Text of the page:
The killer continued his taunting, claiming to have committed several more murders, and mocking the police’s inability to catch him, but in 1974 the letters stopped. Without any conclusions, the investigation kept going.  

Many professionals consider this case to be a major failure because of the authorities. That’s because in the night of the murder of the taxi driver, in 1969, a desperate witness called the police and described the killer as a black man, which ended up misleading the officers who reportedly passed a white male adult who matched the, later ammended, description and was walking away from the area of the crime scene. Worst of all? The Zodiac didn’t leave that behind, instead he sent a letter in which he provoked the police and practically called them children for not searching the place “properly.”

There have been a number of suspects, but none of them responded to the crimes committed by a witty man called “the Zodiac.” Until this day, the deaths, threats and amusing personality haunt the authorities, those involved in the case and the people who, today, can’t figure it out. The repulsive crimes have inspired many movies and books that still intrigue their spectators due to the captivating story of an unknown man.

Edmund Kemper

Probably one of the most curious cases there are. At age 15, Kemper killed both his grandparents to “see what it felt like”. Then, when he was about 21 years old, he started to wander around, picking up and releasing female hitchhikers, and soon stopped letting them go and ended up killing six young women in the Santa Cruz, California, area in the 1970s. In 1973 he killed his mother and her friend and turned himself in.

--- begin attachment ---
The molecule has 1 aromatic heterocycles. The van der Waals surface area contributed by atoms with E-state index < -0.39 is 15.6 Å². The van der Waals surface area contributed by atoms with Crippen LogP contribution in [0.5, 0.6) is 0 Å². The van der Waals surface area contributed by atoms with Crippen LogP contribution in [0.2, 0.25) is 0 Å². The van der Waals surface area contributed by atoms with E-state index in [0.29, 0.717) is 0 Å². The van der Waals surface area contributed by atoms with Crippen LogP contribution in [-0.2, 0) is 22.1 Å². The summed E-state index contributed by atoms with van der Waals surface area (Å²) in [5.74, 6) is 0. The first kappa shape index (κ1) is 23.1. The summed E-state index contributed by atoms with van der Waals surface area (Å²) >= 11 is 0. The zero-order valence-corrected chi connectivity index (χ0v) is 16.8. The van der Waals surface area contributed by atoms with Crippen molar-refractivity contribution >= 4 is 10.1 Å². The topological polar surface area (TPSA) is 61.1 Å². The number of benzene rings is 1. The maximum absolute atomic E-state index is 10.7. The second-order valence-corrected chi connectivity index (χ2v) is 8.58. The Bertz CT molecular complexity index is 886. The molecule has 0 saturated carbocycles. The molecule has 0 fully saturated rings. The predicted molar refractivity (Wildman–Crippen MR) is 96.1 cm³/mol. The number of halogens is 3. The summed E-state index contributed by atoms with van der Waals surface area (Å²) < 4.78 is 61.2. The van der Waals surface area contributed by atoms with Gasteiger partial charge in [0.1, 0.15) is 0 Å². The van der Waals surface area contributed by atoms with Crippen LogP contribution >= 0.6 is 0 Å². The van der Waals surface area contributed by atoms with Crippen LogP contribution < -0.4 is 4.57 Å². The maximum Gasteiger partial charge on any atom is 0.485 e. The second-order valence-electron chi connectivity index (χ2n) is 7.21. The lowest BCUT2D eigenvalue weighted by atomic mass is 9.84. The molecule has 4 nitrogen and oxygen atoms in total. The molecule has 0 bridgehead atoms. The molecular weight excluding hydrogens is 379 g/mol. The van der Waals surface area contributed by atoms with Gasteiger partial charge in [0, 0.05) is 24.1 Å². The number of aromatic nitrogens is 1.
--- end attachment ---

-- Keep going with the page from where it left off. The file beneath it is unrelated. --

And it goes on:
Kemper was always a troubled kid, being abused by his mother from an early age and having dark fantasies about her. When he was 10, he killed a family cat by suffocation and at 13 he slaughtered another one. He was then sent to live with his father, and later with his grandparents, with whom he hated to be. And that’s when his murderous acts began.

On August 27, 1964, the fifteen year old shot his grandmother after having an argument and then, when his grandfather returned home, Kemper shot him by his car and hid the body. By suggestion of his mother, Kemper called the police and told them what had happened. He was then put to tests that showed he had a very high IQ, but suffered from paranoid schizophrenia. The boy was eventually sent to a maximum-security facility for mentally ill convicts and released in 1969, at the age of 21.

At first, the 6’9 ft tall man would pick up female hitchhikers and let them go, but soon he found another destination for those women. On August 15, the body of his first victim was found, and by then Ed Kemper had developed a taste for it. Kemper received the name of “Co-ed Killer” and in April 1973, committed his last two murders before turning himself in. 

The man was charged with eight counts of first-degree murder and went on trial in October 1973, being found guilty in early November. When asked by the judge what he thought his punishment should be, Kemper said he should be tortured to death, but instead he received eight concurrent life sentences. Until this day, Ed Kemper remains one of the most intriguing personalities, due to his intelligence and complexity. 

David Berkowitz (Son of Sam)